Bent Triangle Synopsis

A sister and brother, both handsome and in their late-20s, inherit 50 million after their parents die in a plane crash. The private Cessna was piloted by Nigel Innes, the father of Frances and Jason. Both siblings are ingenues when it comes to money and investments, so they gladly let an old stock broker friend of their father’s manage the family fortune. Then they embark on what they vaguely plan to be a world tour—to help them adjust to their new life as well as assuage the pain of their parents’ sudden and violent death.

In London they meet Enrico Malloff aka Maalouf , an attractive but wily con man who also happens to be bisexual. Malloff soon sets about seducing both Frances and Jason sexually and financially. Malloff has operated on the fringes of conventional stock promotion for most of his dubious career and he happens on the Innes couple when he is both out of a job and out of money.

Coincidentally, on arriving in London, Malloff also meets up again with an old stock promoter friend of storied swindles and stock manipulations who, through an Establishment front man, has set up shop as an investment dealer. The brokerage firm, which specializes in penny stocks, mainly flogs those securities in which Jack Collin, Malloff’s friend, holds a very big position bought at fire-sale prices. It’s a high-pressure telemarketing operation. The boiler room is humming along nicely, but Collin, like all good stock promoters, is always open to new, especially rich, clients. Thus Malloff and Collin join forces to milk the Innes fortune speedily and mercilessly.

Smooth-talking Malloff insists on chaperoning Frances and Jason to the Continent, and then south to Tangier. Early-summer in Morocco is warm and sunny and highly conducive to romance and sex. Malloff succeeds in his planned physical seductions without difficulty. But both Frances and Jason need more convincing on Malloff’s apparently altruistic plan to make them many more millions and boost their net worth to the heights and magnificence of the super-rich. So they agree to return to London to meet Jack Collin and look over his operation.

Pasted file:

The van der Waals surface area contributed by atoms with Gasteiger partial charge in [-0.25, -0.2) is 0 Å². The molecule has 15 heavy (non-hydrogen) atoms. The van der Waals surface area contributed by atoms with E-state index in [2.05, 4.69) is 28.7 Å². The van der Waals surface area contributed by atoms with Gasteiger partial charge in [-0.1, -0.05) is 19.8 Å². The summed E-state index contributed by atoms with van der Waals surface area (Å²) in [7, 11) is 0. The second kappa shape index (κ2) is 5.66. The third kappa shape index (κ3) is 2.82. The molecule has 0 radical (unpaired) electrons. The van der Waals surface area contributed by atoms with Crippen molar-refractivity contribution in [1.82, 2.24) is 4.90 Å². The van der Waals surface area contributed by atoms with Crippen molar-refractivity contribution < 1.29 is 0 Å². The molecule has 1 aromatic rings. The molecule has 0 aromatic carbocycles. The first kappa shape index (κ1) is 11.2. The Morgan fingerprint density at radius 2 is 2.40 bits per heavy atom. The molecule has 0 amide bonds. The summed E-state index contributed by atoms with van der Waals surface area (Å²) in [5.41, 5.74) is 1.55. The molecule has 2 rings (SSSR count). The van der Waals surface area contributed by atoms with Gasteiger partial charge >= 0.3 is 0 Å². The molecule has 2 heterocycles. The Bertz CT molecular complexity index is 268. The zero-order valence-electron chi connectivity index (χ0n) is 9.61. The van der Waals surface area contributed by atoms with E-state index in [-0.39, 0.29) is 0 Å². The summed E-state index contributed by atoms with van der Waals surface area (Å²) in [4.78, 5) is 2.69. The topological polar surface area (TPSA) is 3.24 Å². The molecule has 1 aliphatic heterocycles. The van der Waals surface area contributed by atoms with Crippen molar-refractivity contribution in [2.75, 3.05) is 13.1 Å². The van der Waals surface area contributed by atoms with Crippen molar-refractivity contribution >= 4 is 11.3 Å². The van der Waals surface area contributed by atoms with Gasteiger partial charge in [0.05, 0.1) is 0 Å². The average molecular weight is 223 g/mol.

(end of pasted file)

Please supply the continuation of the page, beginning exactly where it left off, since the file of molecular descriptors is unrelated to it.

Meanwhile. Frances, always a favorite of Ian Hepplethwaite, her father’s old broker friend, persuades him to part with the first tranche of serious money and transfer cash to London in order to buy a sizable share stake in a company called Microtech International Inc., a loss-making, debt-ridden outfit in California which, Collin claims, is on the cutting edge of the latest semiconductor/microchip technology. What Collin doesn’t reveal is that he owns some 90 per cent of Microtech’s shares through various nominees and anonymous offshore outfits.

Collin, aided and abetted by Malloff, loads up the Innes with big wads of Microtech stock. To clinch the final part of the deal—and, as Collin puts it, ‘hand the kids their asses’—Collin sends them all off to his villa in the south of France where, he says, they can stay ‘as long as it takes’ to map out their financial goals and game plan. Malloff adroitly ties the deal up in a week and departs for London and his beloved Nicole, a young girl he has met along the way and who is now pregnant.

Frances and Jason enjoy the lifestyle of the French Riviera for a few weeks, oblivious of the plot to rob them of their inheritance. But Jason falls ill and Frances’ concern for her brother’s health threatens Malloff’s elaborate plans to rob them of their inheritance…

One critic has compared the novel with renowned Polish author
Marek Hlasko’s Killing of the Second Dog, as a ‘novel noir’—with a nod to post-modernism [see reviews].